Thursday, January 6, 2011
The Bigger Picture
This was a woman who was so hardy, that back when she was a young 95 or so, she got hit by a car. As a pedestrian. She went out for her daily walk around the nursing home grounds, and another resident backed his geezermobile right into her.
She was fine.
Also? She pointed out that if she had ever lost all the weight her doctors wanted to, she would have snapped like a twig.
This was a woman who credited her longevity to her faith in God, and also to years of having coffee and two doughnuts for breakfast every morning. At her 112th birthday party in September, she enjoyed that chocolate cake.
She enjoyed life. She began losing her sight at age 80, but still went on cruises with my mother-in-law and played bridge with giant-print cards well into her 90s. When she eventually went blind, she could recognize people by voice.
She didn’t sweat the small stuff, but recognized what was truly important. She voted in every presidential election from 1920, the first year women could vote, to 2008, when she was the oldest person in America to go to the polls. For 112 years, she was grateful for what she had: friends, family, health.
I never met this woman, but I followed her adventures through family stories, and countless newspaper and magazine articles about her. I would think about her when people would say to me, “I don’t know how you do it.” I’d get that comment a lot when the kids’ allergies were really bad and I was cooking four different dinners every night. When I was constantly going to Children’s Hospital of Philadelphia for some appointment or other: GI, Cardiology, Dermatology, Ophthalmology, Orthopedics, Allergy.
“I don’t know how you do it.”
You know what? Back then, the Allergy and Immunology Department was on the same floor as CHOP’s Pain Management Center.
Do you have any idea how grateful I was, every single time I stepped off that elevator, that I was heading to Allergy and not the Pain Management Center? I cannot imagine the agony of watching your child suffer through chronic pain. My kids’ bleeding diaper rashes made me weep. The thought of bone-deep pain? Makes me dizzy.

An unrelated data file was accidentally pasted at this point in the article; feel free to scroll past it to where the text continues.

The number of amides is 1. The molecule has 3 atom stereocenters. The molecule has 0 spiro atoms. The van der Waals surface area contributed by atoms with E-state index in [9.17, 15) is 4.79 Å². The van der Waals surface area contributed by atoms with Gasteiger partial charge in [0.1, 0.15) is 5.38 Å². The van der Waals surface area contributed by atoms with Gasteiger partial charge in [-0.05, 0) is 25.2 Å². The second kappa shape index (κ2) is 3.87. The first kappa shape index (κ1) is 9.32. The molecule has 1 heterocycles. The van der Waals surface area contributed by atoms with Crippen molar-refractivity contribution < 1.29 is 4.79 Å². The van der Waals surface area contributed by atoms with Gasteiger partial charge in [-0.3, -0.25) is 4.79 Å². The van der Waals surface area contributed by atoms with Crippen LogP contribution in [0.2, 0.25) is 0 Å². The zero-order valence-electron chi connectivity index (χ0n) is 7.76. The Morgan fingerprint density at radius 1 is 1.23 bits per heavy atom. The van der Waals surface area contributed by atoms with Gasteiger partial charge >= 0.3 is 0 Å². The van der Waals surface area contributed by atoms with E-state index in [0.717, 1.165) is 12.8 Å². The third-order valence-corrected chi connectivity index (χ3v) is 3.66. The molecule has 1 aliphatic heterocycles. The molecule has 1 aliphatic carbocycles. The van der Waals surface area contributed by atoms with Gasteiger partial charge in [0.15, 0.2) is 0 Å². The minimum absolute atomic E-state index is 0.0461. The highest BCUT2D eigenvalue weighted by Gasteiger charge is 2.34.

Good friends of mine are watching their tiny daughter Delaney suffer through that kind of pain. She has mitochondrial disease, and is currently on the kind of pain killer usually reserved for post-surgical pain. Mitochondria are the parts of your cells that make energy. Her mitochondria don’t work properly, so she’s always running on low-battery mode. She uses a wheelchair or leg braces, wears glasses, and needs almost constant therapies. Of course, their insurance doesn’t cover nearly enough of this.
As I write this, Delaney has been in the hospital (this time) for six days. She already had a G-tube for feeds, but had a GJ tube inserted yesterday. (A GJ tube delivers some nutrition to the stomach, and some directly to the small intestine.) Even the tiniest amount of formula delivered this way is still making her throw up.
Seriously? It just doesn't seem fair to throw up when you didn't get to eat the food in the fist place.
Oh, and bonus: Delaney picked up RSV while in the hospital. Yeah, good times. RSV has added complications with Delaney, because there's only so much cell energy that she has. She basically can't fight off germs and process food at the same time. While her GI system rests, she's being put on IV nutrition.
I have so much to be grateful for, including the people who remind me to feel grateful.
For a video of Onie Ponder, who lived to be 112, click here. I aspire to her awesomeness.
To read more about Delaney, click here. If you’re in a generous mood, you can chip in any small amount to help out with her medical expenses. If you’re a praying person, your prayers are greatly appreciated by Delaney's family.
To read more about mitochondrial disease, or to find support, please see the Mito Action website.
[Note: Delaney's first name, photos, and information shared here with the permission of her parents.]